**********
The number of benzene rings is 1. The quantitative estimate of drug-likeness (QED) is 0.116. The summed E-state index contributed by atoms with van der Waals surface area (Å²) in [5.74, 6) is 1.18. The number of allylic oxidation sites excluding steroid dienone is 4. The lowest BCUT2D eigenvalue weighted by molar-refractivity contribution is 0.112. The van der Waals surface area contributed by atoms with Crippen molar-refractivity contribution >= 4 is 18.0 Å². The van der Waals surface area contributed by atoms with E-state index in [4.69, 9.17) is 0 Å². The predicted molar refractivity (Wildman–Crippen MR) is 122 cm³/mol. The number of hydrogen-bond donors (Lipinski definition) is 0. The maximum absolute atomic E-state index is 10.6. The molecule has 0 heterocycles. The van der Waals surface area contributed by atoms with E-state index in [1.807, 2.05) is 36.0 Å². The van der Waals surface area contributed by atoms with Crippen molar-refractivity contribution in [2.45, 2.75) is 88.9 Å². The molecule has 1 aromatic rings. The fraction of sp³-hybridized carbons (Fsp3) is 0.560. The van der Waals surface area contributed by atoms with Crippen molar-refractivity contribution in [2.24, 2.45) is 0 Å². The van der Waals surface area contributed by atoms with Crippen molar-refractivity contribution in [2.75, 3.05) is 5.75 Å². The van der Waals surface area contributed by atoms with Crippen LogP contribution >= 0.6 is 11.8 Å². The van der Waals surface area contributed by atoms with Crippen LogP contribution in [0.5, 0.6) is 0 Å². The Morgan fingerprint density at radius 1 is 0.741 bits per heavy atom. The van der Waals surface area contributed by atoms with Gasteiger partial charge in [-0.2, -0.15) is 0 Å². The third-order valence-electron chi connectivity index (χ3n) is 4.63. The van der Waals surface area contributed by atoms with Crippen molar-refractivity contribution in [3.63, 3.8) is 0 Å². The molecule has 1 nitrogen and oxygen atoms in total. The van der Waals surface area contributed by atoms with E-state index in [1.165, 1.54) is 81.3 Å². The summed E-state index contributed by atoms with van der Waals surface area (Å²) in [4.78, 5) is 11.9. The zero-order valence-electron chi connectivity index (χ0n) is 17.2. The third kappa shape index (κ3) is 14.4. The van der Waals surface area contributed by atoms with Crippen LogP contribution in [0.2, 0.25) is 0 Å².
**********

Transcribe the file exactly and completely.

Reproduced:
The number of benzene rings is 1. The quantitative estimate of drug-likeness (QED) is 0.116. The summed E-state index contributed by atoms with van der Waals surface area (Å²) in [5.74, 6) is 1.18. The number of allylic oxidation sites excluding steroid dienone is 4. The lowest BCUT2D eigenvalue weighted by molar-refractivity contribution is 0.112. The van der Waals surface area contributed by atoms with Crippen molar-refractivity contribution >= 4 is 18.0 Å². The van der Waals surface area contributed by atoms with E-state index in [4.69, 9.17) is 0 Å². The predicted molar refractivity (Wildman–Crippen MR) is 122 cm³/mol. The number of hydrogen-bond donors (Lipinski definition) is 0. The maximum absolute atomic E-state index is 10.6. The molecule has 0 heterocycles. The van der Waals surface area contributed by atoms with E-state index in [1.807, 2.05) is 36.0 Å². The van der Waals surface area contributed by atoms with Crippen molar-refractivity contribution in [2.45, 2.75) is 88.9 Å². The molecule has 1 aromatic rings. The fraction of sp³-hybridized carbons (Fsp3) is 0.560. The van der Waals surface area contributed by atoms with Crippen molar-refractivity contribution in [2.24, 2.45) is 0 Å². The van der Waals surface area contributed by atoms with Crippen molar-refractivity contribution in [2.75, 3.05) is 5.75 Å². The van der Waals surface area contributed by atoms with Crippen LogP contribution >= 0.6 is 11.8 Å². The van der Waals surface area contributed by atoms with Crippen LogP contribution in [0.5, 0.6) is 0 Å². The Morgan fingerprint density at radius 1 is 0.741 bits per heavy atom. The van der Waals surface area contributed by atoms with Gasteiger partial charge in [-0.2, -0.15) is 0 Å². The third-order valence-electron chi connectivity index (χ3n) is 4.63. The van der Waals surface area contributed by atoms with Crippen molar-refractivity contribution in [3.63, 3.8) is 0 Å². The molecule has 1 nitrogen and oxygen atoms in total. The van der Waals surface area contributed by atoms with E-state index in [1.165, 1.54) is 81.3 Å². The summed E-state index contributed by atoms with van der Waals surface area (Å²) in [4.78, 5) is 11.9. The zero-order valence-electron chi connectivity index (χ0n) is 17.2. The third kappa shape index (κ3) is 14.4. The van der Waals surface area contributed by atoms with Crippen LogP contribution in [0.2, 0.25) is 0 Å².